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  Journeys of a yogi  
  The quest for truth  
   
  Apprenticed to a Himalayan Master: A Yogi's Autobiography
Sri M
Magenta Press, Cauvery Towers, College Road-Madikeri, Kodagu, Karnataka – 571 201
Pages 329; Price: Rs. 500

The book reads like an electrifying fantasy travelogue through the depths of the Himalayas in the company of celestial beings and mysterious ageless masters, who are more spirit than flesh. There's not a dull moment in this unreal world.

The author Mumtaz Ali, better known as 'Sri M', claims to have met the 'deathless' saint Mahavatar Babaji about whom the world knows best through the "Autobiography of a Yogi" by Yogananda Paramahansa. The author claims the Mahavatar, referred to as Sri Guru in the book, as his master in a previous life. Sri M's own Himalayan guru Maheshwarnath (Babaji to Sri M) --who is said to possess the capacity to materialise and dematerialise, and assume any form on earth and beyond -- is described as a direct disciple of Sri Guru.

Sri M's first meeting with his Babaji was no less mystical. The then nine-year-old Mumtaz met his future guru in the form of an apparition that disappeared after promising to meet him again. This life-altering experience, which he could not even share with his mother due to some mysterious blockade in his vocal cord, led the young boy towards a secret internal life of quietude and an increasing interest in metaphysical matters.

As a teenager, he learnt Yoga, the Vedas and the Kerala martial art form "Kalaripayattu" from acclaimed teachers. This early life-sketch makes for fascinating reading as we follow a youngster who willfully seeks out seemingly insane persons who turn out to be spiritually exalted beings. In a way, he spent his adolescence and early adulthood preparing himself for the magnificent mystical experiences awaiting him in the Himalayas.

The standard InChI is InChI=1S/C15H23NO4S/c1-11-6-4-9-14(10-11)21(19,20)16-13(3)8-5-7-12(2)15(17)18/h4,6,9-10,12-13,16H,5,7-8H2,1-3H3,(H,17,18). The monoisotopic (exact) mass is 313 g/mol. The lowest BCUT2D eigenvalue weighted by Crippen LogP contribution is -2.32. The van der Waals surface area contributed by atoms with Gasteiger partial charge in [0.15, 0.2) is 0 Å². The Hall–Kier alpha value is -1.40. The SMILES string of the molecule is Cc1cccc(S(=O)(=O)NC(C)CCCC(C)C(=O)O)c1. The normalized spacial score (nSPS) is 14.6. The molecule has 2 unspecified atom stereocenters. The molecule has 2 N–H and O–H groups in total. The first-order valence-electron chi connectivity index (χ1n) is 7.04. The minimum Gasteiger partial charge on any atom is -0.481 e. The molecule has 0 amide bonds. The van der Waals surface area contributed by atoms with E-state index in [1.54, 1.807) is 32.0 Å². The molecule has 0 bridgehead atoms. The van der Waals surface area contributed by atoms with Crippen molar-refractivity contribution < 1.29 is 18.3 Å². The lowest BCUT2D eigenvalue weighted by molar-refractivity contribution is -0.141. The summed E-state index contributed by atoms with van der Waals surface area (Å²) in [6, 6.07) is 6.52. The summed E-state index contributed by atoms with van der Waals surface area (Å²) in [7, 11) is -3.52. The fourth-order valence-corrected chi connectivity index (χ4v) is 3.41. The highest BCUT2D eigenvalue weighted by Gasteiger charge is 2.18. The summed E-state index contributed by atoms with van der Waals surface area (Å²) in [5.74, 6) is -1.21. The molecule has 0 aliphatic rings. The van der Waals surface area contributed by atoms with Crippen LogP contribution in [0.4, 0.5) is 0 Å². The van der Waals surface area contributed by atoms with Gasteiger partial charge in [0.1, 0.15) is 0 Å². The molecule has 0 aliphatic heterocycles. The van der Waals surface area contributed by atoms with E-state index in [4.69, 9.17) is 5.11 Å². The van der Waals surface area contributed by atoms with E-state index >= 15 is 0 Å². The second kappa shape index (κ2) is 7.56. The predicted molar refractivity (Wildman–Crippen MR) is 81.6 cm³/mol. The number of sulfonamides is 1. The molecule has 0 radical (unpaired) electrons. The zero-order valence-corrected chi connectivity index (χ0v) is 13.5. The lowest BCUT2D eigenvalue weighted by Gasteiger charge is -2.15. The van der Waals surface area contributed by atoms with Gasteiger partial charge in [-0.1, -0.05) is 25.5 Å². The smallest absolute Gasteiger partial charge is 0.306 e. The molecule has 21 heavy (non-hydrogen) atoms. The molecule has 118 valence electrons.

By the time, Mumtaz Ali was 19, he could no longer ignore the call of the Himalayas and so ran away from home. After much wandering, he met with his master once again, this time in Vyasa Guha. Babaji addressed Mumtaz as 'Madhu' and trained him in the transcendental way of life and to become a spiritual guide to many. In the years that follow, the master—who watches over Sri M like a "doting mother" --kept appearing to pronounce precisely designed assignments for his disciple.

Sitting on the serene banks of the river Bhagirathi, the master reveals to the young man the disturbing story of his previous life which had to end as a penance. He let go of his life through the practice of the final kechari mudra, thus letting the "prana exit through the ajna centre".

Sri M's higher learning session with his master begins at the Vyasa Guha as they sat facing the Dhuni, the sacred fire lit by the followers of the Nath tradition. "Fire," said Babaji, "has been sacred to all ancient civilisations. Agni, the God of fire, was invoked daily in Vedic times. Fire, before it manifested was always hidden in the wood and needed the right conditions to manifest. So, fire became a symbol of the spirit, all-pervading, yet manifesting only under certain conditions.

"...The sacred fire of love and compassion burns all self-centredness to ashes...It is not only the visible fire which is called Agni. All forms of combustion are Agni. Even the catabolic and anabolic processes that sustain the human body are called the digestive fires; as also, the fire of desire, higher or lower...

"The inner fire, the Kundalini, which is actually part of the universal power of combustion, identifies itself with the outer fire and manifests in the Dhuni. Flames burst forth from it and reach the thousand-petalled lotus and man becomes God. Vast dimensions of consciousness can now be accessed and tapped."

Babaji then looked at the fire with intense attention and said, "O Flame of my heart who dances in the Dhuni, go higher and higher and reveal your majesty." One of the tongues of the fire began to grow tall. Sri M recounts, "My skeptical mind was about to attribute this to the cold wind that had begun to blow when I realised that only one flame was growing. The flame went up like a swaying pillar of fire, almost as tall as the Deodhar tree that stood some distance away."